Why can't I get a visa?
Dear Mrs Walker-Huntington,
I have applied three times to the United States (US) embassy, and my application for a visa was denied each time. My husband has a visa but has only travelled once because it was my aunt and uncle whom he visited and he's not very comfortable alone with them. He wants me to be able to travel back and forth with him. I have a stepdaughter and an adopted daughter.
My husband and I have a business and I solely operate a cosmetic business. We own our own house and pay mortgage through the National Housing Trust. What else is it that the interviewers could possibly be looking for to show that I have more than enough ties to Jamaica and that I will return home after all visits to the States? My husband and I were even planning a cruise for our wedding anniversary in June of this year, but that will not be possible because I need a visa to get to Miami.
Is there a way I can appeal to get more details as to why my application for a visa is being rejected? Do you think I can apply again before June and stand a chance? My most recent visit to the embassy was February 11, 2015. Can I have my case reviewed? What can I do?
Unfortunately, no one is entitled to a non-immigrant visa - it is a privilege, not an entitlement. This means that although you may meet all the criteria of someone who has significant ties to Jamaica, which you have no intention of abandoning, you can still be denied a visa. The same is true for husband and wife. We see couples like you and your husband who pretty much have the identical profiles and one gets a visa and the other is denied.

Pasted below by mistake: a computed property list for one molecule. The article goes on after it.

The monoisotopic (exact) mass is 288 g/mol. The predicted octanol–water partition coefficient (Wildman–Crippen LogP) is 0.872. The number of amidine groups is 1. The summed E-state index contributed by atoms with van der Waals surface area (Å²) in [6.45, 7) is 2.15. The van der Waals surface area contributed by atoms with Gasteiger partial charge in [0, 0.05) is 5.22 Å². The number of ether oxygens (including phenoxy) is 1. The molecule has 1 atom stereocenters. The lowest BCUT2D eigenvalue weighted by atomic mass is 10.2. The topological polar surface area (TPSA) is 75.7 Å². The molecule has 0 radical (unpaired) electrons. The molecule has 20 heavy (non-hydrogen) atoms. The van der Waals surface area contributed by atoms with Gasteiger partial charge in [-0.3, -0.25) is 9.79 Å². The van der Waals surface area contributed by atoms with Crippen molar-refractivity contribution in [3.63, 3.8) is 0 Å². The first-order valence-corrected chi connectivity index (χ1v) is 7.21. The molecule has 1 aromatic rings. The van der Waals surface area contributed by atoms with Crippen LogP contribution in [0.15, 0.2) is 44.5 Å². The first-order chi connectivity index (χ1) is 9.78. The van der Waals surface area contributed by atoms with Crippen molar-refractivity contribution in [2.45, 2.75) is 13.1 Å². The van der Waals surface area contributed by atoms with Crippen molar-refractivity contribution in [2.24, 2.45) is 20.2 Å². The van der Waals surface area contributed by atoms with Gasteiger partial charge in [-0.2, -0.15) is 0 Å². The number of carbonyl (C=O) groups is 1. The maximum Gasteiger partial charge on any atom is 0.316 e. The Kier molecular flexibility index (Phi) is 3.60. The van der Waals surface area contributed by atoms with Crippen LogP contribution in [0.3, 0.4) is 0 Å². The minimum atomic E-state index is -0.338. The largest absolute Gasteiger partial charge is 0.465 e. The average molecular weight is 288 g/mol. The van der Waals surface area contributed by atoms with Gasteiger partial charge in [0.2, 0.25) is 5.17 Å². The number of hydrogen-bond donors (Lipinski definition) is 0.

The presumption is always that an applicant for a non-immigrant visa intends to migrate and the US embassy places the burden on the applicant to prove ties to home to which they will return after a temporary trip to the States. The process, however, is further complicated in that it is highly subjective. The consular officer is supposedly trained to make a decision as to an applicant's eligibility for a non-immigrant visa and can deny the application even if there is a mountain of evidence to show that the applicant will not abandon his home and opt to remain illegally in the US. The further frustration is that you may take documentary evidence to prove your ties and the consular officer refuses to review and verify your proffers.
There is no appeal regarding the denial of a non-immigrant visa. Some people have tried numerous times before being finally approved. The standard denial sheet given to an unsuccessful visa applicant tells you to reapply when your situation has changed. In your case, you appear to have all that the embassy would need to show you have enough ties to Jamaica, but it is still not deemed enough. The unfortunate side, however, is that many people even with your ties, still go to America on a non-immigrant visa and do not return to Jamaica.
Only you can decide if you want to keep applying, but if you do, you may one day be successful.
- Dahlia A. Walker-Huntington is a Jamaican-American attorney who practises immigration law in the United States and family, criminal and personal injury law in Florida. She is a mediator, arbitrator and special magistrate in Broward County, Florida; and an adjunct professor at Miami Dade College's School of Justice. firstname.lastname@example.org